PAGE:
If Ghana is awarded a penalty in the upcoming Africa Cup of Nations soccer championship, their captain, Asamoah Gyan, will be nowhere near the 12-yard spot to take the free kick.
The 27-year-old, who missed a penalty that would have put his country in the 2010 World Cup semi-final and last year’s regional tournament final, has refused to kick a penalty because of abuse he was subjected to from fans which led him to take a break from international soccer.
“I have decided not to take a penalty for the national team,” said Gyan, who has been on the national side for the past 10 years. “Most of the biggest stars have missed penalties – Cristiano Ronaldo, Lionel Messi, Diego Maradona – all great players. On a bad day, it can happen. But I said some months back that I wouldn’t take another penalty. Before my mom died (in November), she told me not to take penalties anymore.”
Gyan, who is on loan to Al Ain FC in the United Arab Emirates, missed a penalty with no time remaining at the end of extra time in the 2010 World Cup quarter-finals against Uruguay in South Africa. In last year’s Africa Cup of Nations semi-final against eventual champions Zambia, Gyan again failed to convert a penalty in a 1-0 loss.
Claiming he never fully recovered from the two crucial misses, Gyan said he would step up to take a kick in a penalty shoot-out.
“If I am chosen to take one, why not,” said the 2010 Africa Soccer Player of the Year runner-up.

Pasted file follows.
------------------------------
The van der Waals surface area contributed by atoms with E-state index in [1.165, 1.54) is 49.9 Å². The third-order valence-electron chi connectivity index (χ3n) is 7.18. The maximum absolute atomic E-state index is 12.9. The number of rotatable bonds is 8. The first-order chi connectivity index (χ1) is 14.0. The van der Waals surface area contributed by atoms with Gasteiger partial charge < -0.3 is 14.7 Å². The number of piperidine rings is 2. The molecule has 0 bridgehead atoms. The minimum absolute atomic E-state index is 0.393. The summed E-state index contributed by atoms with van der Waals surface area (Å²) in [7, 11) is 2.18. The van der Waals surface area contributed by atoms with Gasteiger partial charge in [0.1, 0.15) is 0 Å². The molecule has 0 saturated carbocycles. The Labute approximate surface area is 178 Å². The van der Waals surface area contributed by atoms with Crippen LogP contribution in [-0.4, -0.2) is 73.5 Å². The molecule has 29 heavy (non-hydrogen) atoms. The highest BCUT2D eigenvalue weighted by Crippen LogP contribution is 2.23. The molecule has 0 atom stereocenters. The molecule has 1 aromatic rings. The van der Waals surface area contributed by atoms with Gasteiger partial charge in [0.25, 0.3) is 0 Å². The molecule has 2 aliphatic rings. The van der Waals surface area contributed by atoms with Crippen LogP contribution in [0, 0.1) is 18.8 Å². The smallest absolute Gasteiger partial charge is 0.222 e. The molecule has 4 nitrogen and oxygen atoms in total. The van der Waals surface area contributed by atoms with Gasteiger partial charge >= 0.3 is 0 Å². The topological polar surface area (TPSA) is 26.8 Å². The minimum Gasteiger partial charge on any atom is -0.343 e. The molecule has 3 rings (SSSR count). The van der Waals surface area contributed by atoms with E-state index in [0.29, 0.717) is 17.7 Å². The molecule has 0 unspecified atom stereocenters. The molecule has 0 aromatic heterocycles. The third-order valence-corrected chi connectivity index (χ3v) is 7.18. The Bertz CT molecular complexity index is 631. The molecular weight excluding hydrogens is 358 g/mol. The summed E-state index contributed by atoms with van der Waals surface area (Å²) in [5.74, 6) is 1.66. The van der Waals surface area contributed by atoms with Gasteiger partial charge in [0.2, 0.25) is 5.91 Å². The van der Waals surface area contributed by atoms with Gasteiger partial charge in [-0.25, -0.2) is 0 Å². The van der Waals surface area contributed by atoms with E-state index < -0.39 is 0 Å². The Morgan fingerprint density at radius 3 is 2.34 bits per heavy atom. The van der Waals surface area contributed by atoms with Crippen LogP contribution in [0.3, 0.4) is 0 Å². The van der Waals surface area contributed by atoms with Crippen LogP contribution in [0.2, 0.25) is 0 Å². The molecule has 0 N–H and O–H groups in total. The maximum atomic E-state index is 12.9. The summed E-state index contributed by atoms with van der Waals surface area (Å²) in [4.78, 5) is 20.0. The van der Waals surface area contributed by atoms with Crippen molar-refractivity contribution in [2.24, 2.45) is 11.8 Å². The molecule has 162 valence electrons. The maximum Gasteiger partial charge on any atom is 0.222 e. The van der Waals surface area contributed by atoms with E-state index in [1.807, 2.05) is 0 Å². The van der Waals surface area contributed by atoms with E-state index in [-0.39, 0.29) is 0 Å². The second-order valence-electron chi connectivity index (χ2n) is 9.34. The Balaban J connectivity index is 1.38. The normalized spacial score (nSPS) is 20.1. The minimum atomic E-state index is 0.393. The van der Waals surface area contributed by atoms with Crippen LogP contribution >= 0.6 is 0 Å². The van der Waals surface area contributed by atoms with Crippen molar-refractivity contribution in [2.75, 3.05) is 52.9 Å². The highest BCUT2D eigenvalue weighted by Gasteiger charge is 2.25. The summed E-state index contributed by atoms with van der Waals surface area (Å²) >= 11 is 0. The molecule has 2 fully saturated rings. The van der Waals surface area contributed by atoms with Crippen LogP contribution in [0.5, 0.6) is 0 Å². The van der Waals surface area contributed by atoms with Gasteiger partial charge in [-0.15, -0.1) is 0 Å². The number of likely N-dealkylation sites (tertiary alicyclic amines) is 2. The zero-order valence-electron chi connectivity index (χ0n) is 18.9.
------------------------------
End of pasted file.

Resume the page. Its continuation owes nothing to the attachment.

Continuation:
Gyan was born three years after Ghana won its last regional tournament in Libya in 1982.
“It’s been over 10 years since we won a Cup and sometimes it is a bit frustrating,” said Gyan. “All the Ghanaians are expecting a Cup back home and that can put a bit of pressure on the players. But we know how to do our job. We have played in Europe and on the biggest stages in the world. We have to focus, make sure we qualify from the group stages and then we can think about winning the Cup.”
Ghana plays its first group game against the Democratic Republic of Congo on Sunday. The four-time champions meet Mali on January 24 and Niger four days later.
The tournament kicks off on Saturday with host country and 1996 winners South Africa meeting Cape Verde, the smallest nation in the tournament, and Angola opposing 1976 winners Morocco.
Malawi, meanwhile, has sacked its entire coaching staff following the country’s failure to qualify for the Nations Cup competition.
Coach Kinnah Phiri has been in charge of the team since 2008. His replacement will be named shortly to prepare the side for an upcoming World Cup qualifier against Namibia in March.